Lection Connection

August 28, 2022: Radical Hospitality

From Paul Turley

 

Americans are fed up with the role of big money in political campaigns.

 

So says the Brennan Center for Justice. The Brennan Center is part of New York University and is named for Justice William J. Brennan Jr., a justice on the U.S. Supreme Court. “The campaign finance system is broken. Super PACs and shadowy non-profits give enormous sway to the super-wealthy and big corporations,” the Brennan Center says. “The solution is: small donor public financing to put power back in the hands of individuals.”

 

Earlier this year, the U.S. Senate failed to pass a Democrat-sponsored bill seeking to overhaul campaign finance laws to reduce the influence of big money and foreign interests in elections. Specifically, the bill would require any organization that spends more than $10,000 in a federal election or gives more than $10,000 to a group spending in a federal election, to reveal its major political donors. The bill, as well as restricting foreign spending seeking to influence elections, would have established a voluntary small donor matching program paid for by a new Election Assistance and Innovation Fund. A U.S. House candidate would receive $6 from the fund for every $1 raised, up to $200 per donor.

 

The United States is not the only democracy where there are concerns about money and its influence on politics. In New Zealand, the Greens political party have, for the past five years, campaigned, as yet without success, to lower the amount an individual can give to a political party before their name is disclosed publicly. Currently, the Labour government is proposing to lower the limit for public disclosure of donors from $15,000 to $5,000 by the 2023 election. The Greens have proposed a NZ$1,000 threshold, with others calling for an even lower amount.

 

Simon Chapple, director of the Institute for Governance and Policy Studies at Victoria University of Wellington points out that in Canada, the maximum amount of an anonymous donation is C$200, while in Ireland it is currently €100. Chapple says, “Giving NZ$200 to a political party is huge for an ordinary New Zealander, and the reality is only a very small minority would need to disclose their names under such a law.”

 

In Australia, which held national elections in May this year, the Australian Broadcasting Corporation reports that more than a third of donations to political parties have been kept secret by the parties. Nationally, donations of less than $14,300 do not need to be declared. And those amounts over $14,300 are not made public for up to 18 months after they have been made. The Australia Labor party, the winners of the May 2022 election, have vowed to introduce legislation in the next 12 months that will require parties to declare donations over $1,000 and disclose them publicly in real time.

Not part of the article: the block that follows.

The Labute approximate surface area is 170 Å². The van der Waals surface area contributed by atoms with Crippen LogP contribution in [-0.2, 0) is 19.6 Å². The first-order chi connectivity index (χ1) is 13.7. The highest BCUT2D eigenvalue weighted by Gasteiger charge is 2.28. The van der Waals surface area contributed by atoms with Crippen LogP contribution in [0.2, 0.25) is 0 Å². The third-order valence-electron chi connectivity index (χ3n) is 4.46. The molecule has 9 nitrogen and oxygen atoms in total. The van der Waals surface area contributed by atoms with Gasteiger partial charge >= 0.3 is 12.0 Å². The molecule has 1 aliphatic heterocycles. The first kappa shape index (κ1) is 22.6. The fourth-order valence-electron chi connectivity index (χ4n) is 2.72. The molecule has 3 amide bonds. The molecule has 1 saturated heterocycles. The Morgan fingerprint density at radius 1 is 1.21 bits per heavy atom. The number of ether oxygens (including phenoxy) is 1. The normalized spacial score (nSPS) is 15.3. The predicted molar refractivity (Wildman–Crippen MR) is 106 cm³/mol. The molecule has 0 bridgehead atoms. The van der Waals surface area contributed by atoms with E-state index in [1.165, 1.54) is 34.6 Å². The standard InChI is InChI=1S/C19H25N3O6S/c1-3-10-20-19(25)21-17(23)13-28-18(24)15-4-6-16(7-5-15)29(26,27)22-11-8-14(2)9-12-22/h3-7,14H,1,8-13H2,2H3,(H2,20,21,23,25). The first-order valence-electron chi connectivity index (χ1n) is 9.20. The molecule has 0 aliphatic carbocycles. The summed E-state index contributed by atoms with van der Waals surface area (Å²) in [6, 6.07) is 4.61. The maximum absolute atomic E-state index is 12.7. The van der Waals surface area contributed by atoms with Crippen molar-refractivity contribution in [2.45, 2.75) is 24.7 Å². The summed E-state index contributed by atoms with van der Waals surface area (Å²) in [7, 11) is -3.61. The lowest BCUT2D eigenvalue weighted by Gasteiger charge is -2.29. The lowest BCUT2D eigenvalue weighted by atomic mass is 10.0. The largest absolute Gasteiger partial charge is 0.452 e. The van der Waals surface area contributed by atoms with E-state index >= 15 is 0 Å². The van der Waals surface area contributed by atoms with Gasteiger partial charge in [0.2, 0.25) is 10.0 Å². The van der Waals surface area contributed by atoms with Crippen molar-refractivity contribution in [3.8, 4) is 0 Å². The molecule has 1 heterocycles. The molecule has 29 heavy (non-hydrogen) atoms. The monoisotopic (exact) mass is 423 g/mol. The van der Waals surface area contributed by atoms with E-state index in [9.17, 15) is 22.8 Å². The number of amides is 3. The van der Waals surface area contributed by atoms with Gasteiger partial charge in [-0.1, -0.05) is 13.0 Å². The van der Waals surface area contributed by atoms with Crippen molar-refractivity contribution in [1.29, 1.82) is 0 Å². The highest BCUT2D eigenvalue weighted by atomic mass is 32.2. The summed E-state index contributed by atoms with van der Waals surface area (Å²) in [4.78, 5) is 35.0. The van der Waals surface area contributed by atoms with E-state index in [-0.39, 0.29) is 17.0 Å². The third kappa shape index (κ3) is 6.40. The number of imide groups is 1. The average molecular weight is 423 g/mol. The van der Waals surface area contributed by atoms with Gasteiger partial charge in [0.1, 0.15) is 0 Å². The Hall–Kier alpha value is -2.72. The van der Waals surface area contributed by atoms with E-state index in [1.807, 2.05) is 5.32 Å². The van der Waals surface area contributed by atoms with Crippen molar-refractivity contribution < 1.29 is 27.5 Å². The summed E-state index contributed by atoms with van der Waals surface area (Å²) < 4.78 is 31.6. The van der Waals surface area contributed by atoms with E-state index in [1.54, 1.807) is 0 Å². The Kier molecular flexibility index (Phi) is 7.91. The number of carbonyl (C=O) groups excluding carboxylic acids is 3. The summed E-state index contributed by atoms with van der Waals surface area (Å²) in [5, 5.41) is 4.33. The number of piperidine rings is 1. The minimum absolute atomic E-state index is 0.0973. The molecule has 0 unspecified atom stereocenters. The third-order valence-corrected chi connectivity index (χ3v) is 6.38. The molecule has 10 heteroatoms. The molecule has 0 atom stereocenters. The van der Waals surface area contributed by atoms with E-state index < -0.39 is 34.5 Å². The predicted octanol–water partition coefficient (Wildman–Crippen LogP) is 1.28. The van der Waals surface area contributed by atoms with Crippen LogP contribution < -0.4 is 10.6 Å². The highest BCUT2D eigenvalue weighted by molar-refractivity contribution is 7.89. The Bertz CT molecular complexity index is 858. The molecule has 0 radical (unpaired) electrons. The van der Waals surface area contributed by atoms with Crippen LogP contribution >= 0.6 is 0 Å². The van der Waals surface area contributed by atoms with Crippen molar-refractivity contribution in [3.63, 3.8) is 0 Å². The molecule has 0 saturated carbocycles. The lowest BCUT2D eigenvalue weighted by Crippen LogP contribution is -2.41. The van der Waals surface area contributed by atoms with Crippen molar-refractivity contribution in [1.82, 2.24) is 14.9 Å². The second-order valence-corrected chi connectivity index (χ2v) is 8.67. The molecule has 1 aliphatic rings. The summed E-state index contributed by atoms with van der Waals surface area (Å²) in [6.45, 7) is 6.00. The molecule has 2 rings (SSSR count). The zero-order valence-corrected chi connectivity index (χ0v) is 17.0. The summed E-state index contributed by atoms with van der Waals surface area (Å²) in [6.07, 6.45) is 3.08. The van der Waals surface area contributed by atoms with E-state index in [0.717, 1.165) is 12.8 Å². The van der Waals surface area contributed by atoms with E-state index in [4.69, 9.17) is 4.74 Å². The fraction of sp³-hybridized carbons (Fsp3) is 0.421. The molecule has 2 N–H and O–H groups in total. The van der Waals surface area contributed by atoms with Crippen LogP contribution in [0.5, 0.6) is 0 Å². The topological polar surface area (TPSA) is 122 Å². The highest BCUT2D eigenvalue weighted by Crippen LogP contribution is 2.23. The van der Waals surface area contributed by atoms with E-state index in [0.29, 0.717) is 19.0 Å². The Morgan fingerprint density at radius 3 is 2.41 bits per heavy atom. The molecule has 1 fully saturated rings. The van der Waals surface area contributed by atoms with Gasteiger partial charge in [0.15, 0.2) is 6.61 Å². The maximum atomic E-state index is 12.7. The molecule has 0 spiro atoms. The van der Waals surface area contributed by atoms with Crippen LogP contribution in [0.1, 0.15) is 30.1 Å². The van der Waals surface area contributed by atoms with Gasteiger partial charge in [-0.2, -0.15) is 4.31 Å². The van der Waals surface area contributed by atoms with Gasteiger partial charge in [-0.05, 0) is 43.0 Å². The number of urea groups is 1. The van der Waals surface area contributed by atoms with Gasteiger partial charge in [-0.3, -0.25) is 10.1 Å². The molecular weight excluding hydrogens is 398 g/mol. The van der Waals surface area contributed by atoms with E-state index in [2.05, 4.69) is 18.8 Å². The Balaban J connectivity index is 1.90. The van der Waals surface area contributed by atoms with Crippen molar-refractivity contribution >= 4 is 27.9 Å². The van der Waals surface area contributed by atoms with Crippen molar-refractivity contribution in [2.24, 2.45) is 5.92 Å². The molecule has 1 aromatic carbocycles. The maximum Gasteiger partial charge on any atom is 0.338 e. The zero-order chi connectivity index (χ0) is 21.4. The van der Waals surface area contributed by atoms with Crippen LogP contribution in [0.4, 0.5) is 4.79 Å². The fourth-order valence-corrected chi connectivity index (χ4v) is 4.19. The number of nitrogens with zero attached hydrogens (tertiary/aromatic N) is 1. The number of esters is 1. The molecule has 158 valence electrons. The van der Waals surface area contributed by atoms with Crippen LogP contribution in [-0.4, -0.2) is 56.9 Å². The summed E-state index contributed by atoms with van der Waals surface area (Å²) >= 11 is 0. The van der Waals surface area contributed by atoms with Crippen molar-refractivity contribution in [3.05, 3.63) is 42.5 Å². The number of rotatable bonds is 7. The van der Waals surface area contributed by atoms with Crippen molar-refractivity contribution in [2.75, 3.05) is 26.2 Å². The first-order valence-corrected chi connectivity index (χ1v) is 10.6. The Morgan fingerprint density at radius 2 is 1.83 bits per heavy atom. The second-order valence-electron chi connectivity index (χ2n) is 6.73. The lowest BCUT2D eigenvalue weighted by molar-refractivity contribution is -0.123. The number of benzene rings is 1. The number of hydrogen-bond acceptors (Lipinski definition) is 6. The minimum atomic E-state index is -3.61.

The need for transparency in political donations is vital to retaining and building trust in democrat systems. Reducing the influence of the wealthy and powerful and increasing the participation of ordinary voters goes a long way toward ensuring engagement in and the integrity of democracies. This same drive for fairness and active engagement is at the heart of Jesus’s words in our text.

 

Explore… Luke 14:1, 7–14

  • Jesus calls what he says in verses 7-11 a parable. In what ways do you see the words as parabolic?
  • What do you think Jesus means when he says, “For all who exalt themselves will be humbled, and those who humble themselves will be exalted,” and what might they mean in your faith community today?
  • What does it mean for you or your faith community to engage in ministry with people who cannot repay you?

 

Prayer…

God of justice and radical welcome, teach us what it means to be your people of inclusion and openness. May we work in joy for the good of all. In the name of the one who welcomes all.

Amen.

 

Learn more…

 

 



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